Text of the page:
Ford Motor Company will no longer have to mail USB drives to customers to update their in-vehicle operating system. The automaker, which has officially ended its relationship with Microsoft for its third-generation system, has learned an expensive lesson in how not to build a “carputer.”
The Dearborn, Michigan, company said Thursday its Sync 3 system will be offered in 2016 model-year Ford and Lincoln vehicles, and the company says its customers will find a faster and more intuitive system than its predecessors. Like all automakers, Ford is working to keep up with the Silicon Valley innovations that are rapidly changing the way drivers interact with their vehicles. Infotainment systems from just a few years ago seem antiquated and clunky because recent versions of these systems are vastly improved.
For Sync 3, Ford ditched its partnership with Seattle-based tech giant Microsoft Corp. and partnered with Canada’s QNX, the software developer owned by BlackBerry Ltd. that has become the biggest provider of in-vehicle operating systems, including those used by Chrysler, General Motors, BMW and Audi.
“Ford wanted an operating system from a company that’s more committed to automotive interfaces,” Mark Boyadjis, senior analyst for automotive technology at IHS Automotive, said. “Microsoft has made it very clear that they’re a devices and services company.”
Ford says it has taken consumer feedback seriously, fixing many of the issues that vexed Sync 2 (marketed at MyFordTouch), which was introduced in 2011. MyFordTouch was so problematic that Ford re-introduced physical buttons and dials so customers could use them to control the infotainment system instead of the touchscreen interface.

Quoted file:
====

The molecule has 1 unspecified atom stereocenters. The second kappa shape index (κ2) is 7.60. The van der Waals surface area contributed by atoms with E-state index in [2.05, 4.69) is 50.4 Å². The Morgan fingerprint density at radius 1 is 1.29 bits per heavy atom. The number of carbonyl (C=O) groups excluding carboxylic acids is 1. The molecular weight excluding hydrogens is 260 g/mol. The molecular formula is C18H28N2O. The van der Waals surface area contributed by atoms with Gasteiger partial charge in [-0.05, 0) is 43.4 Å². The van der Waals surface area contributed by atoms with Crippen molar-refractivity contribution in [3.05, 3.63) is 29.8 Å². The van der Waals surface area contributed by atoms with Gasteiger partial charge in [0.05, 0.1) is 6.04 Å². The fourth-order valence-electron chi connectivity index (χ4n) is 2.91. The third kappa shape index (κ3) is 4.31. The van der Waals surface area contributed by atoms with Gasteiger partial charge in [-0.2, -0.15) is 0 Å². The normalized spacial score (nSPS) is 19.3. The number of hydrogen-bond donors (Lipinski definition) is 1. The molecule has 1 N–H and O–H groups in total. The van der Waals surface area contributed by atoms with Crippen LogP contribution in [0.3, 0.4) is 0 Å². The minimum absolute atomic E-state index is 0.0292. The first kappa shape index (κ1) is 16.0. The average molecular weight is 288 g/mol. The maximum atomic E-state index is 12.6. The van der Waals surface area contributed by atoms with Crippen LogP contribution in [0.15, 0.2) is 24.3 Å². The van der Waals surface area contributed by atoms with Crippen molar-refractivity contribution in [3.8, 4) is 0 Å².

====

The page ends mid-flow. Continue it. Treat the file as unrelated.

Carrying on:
Now the touchscreen buttons are bigger and voice commands more responsive, Ford says. It will be also easier to integrate smartphone apps and Apple iPhone users will be able to talk to Siri through Sync 3 as they already do with their smartphones.
“SYNC 3 is another step forward in delivering connectivity features customers most want, and they tell us this kind of technology is an important part of their decision to buy our vehicles,” Raj Nair, Ford’s chief technical officer, said in a statement annoucing the new system.
The new operating system will be able to connect to Wi-Fi signals, something that its predecessors could not do. When Ford tried to address some of the issues with MyFordTouch, which lacked connectivity, it was forced to spend an estimated $40 million to $50 million producing and delivering as many as 500,000 USB drives to Sync customers, Boyadjis said. Because it took about 30 minutes to upgrade the system using that portable drive, “I know for a fact not every customer they sent that USB to did the upgrade,” he added.
With Wi-Fi, Ford can now simply transmit updates over the air, as its rivals do. Sync 3 will automatically detect a home wireless network and software updates can happen while the car is parked overnight, saving Ford millions of dollars in USB dongles and Ford customers’ time.
The first-generation Sync was introduced in 2007, and though it lacked many of the features that are common in newer systems, it was well received as a way to access a mobile phone’s features. But as consumers began to expect more features and more intuitive interfaces, Microsoft wasn’t able to deliver.
In the early 2000s, German car giant Daimler AG, which owns Mercedes-Benz, set up the first Silicon Valley research and development of any major automakers. But in the past five years, more car companies have planted their flags in the northern California technology hub.
In 2011 Ford tapped Palo Alto-based design firm IDEO, which famously designed Apple’s first mouse, to develop its MyFord mobile app. The company also has its own technology experts to oversee the development of in-car computer systems, including Venkatesh Prasad, a former Caltech research scientist and primary architect of the Sync system, and Parrish Hanna, a former consumer experience designer at Motorola who now heads Ford’s HMI (Human Machine Interface) development.